Smile Politely

The City of Champaign needs a public arts commission now

The City of Champaign must establish a public arts commission by the end of the next fiscal year in 2021. It is clear we are at the precipice of a radical shift in priorities, both here and nationwide. If we are to find success, and healthy potential, we must create opportunity to let our artists lead that change. And we are now at the point where we can only do that by city hall making their work a priority. 

For the 160 years that the City of Champaign has been officially incorporated, it has mostly failed its citizens as supporters of the arts. Mayors and City Managers and Councilmembers have come and gone and yet, for its entire history, the city has also played host to an impressive list of people putting forth amazing artistic output from musicians, visual artists, designers, architects and more. 

Up until about 1995, just after Marc Andreessen and Eric Bina cemented the future of the world inside of a mouse click, The University of Illinois and its pedigree always ensured a consistent amount of artistic engagement for the campus and the community. In 2020, the face of that University has changed. The north quad has understandably supplanted the south quad as far as where the majority of the attention is paid, and where resources are being offered, and ultimately, where checks are being written. The emphasis placed on STEM research and education has quickly created an imbalanced campus as far as where the funding goes. As an example, in 1992, Krannert Center for the Performing Arts started taking in student fees to meet the demand for the high quality performances in its theater spaces. It was endemic of a growing pattern of defunding for the arts. 

The aftermath of 50 years of trickle down economics across the country have set the stage; combined with the stark reality that a once truly enriching central business district — comprised of Campustown and Downtown — has been stripped of literally almost all of its cultural spaces and music venues, in exchange for Starbucks and national chains, along with upscale gastropubs, we now need the support of the tax paying community if we have any chance of earning new credibility or places to see or to create art.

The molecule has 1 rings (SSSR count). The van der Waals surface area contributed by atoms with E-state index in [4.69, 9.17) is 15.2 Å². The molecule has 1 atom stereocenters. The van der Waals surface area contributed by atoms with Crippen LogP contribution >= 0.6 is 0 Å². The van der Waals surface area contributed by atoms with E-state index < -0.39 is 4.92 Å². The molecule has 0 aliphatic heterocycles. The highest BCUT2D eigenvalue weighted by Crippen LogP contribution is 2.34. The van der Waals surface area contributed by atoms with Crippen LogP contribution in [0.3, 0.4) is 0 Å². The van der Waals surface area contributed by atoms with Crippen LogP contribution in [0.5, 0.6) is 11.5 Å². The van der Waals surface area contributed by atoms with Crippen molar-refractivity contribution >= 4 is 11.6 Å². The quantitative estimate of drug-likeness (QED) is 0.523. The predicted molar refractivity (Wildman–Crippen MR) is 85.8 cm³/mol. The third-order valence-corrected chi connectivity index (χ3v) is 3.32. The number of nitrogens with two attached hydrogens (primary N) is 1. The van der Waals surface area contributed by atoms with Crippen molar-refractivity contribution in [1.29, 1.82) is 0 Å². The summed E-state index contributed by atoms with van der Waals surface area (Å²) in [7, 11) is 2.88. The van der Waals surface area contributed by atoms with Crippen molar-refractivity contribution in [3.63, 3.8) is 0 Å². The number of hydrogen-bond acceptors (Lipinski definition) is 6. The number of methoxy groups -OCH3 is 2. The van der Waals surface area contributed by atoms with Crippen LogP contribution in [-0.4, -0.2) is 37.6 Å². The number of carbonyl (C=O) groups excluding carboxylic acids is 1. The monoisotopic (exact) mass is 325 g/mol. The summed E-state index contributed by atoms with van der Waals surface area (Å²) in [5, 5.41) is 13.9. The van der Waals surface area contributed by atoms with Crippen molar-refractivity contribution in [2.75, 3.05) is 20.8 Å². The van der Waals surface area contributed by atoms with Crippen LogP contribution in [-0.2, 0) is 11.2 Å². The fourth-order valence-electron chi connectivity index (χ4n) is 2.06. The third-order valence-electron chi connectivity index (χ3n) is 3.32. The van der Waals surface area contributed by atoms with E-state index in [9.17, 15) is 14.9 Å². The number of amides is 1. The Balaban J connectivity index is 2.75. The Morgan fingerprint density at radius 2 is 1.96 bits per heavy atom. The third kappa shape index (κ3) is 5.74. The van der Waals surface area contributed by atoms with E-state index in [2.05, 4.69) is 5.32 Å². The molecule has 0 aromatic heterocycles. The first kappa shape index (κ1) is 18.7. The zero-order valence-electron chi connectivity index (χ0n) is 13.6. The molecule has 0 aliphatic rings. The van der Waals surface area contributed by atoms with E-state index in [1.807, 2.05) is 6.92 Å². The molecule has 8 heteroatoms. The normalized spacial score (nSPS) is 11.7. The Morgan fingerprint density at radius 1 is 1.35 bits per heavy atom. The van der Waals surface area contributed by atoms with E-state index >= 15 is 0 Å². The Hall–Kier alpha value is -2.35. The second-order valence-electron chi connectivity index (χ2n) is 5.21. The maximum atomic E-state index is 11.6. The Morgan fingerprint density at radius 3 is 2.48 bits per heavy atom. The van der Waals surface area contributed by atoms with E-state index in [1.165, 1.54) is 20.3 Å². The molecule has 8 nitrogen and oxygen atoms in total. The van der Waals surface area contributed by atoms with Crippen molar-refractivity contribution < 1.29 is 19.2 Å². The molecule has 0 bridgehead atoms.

Before long, the only place that we may be able to go see a movie will be at the Virginia Theater, owned and operated by the Champaign Park District. Yes, CPD takes a percentage of our property tax revenue and turns it into opportunities for everyone to enjoy. 

A picture of a colorful mural on First street in Champaign showing three Black youth embracing

Photo by Julie McClure.

Just last week, Champaign native and U of I alum Langston Allston, painted an incredible mural on the side of the North First Street Barber Shop, just across the street from the Champaign Police Department. It was paid for by a GoFundMe campaign started by family friend Dusty Frye, who reached out to the city before any paint hit the wall. But the city staff didn’t have any process to which to adhere, no steps for submission to ensure quality control, no one inside of city hall to offer guidance, or funding for the project. 

They didn’t support us in terms of funding or advertising unless it was through a (private and personal) donation. They told us it was legal and their office liked the design. They didn’t give us any marketing or organizational support or money,” Frye wrote to us.

According to Bruce Knight, the Planning and Development Director for the City of Champaign, there has never been any sort of guidelines or standards that private businesses or residents must follow when painting a wall of a building. “If it is a commercial sign, there is language in the code that we follow that limits the size and content, but nothing for anything like this,” Knight said.

In the current moment, Urbana has a far better arts and cultural scene than Champaign, by a longshot. We do not believe this is simply by chance. 

Photo from 8 to Create’s Facebook page.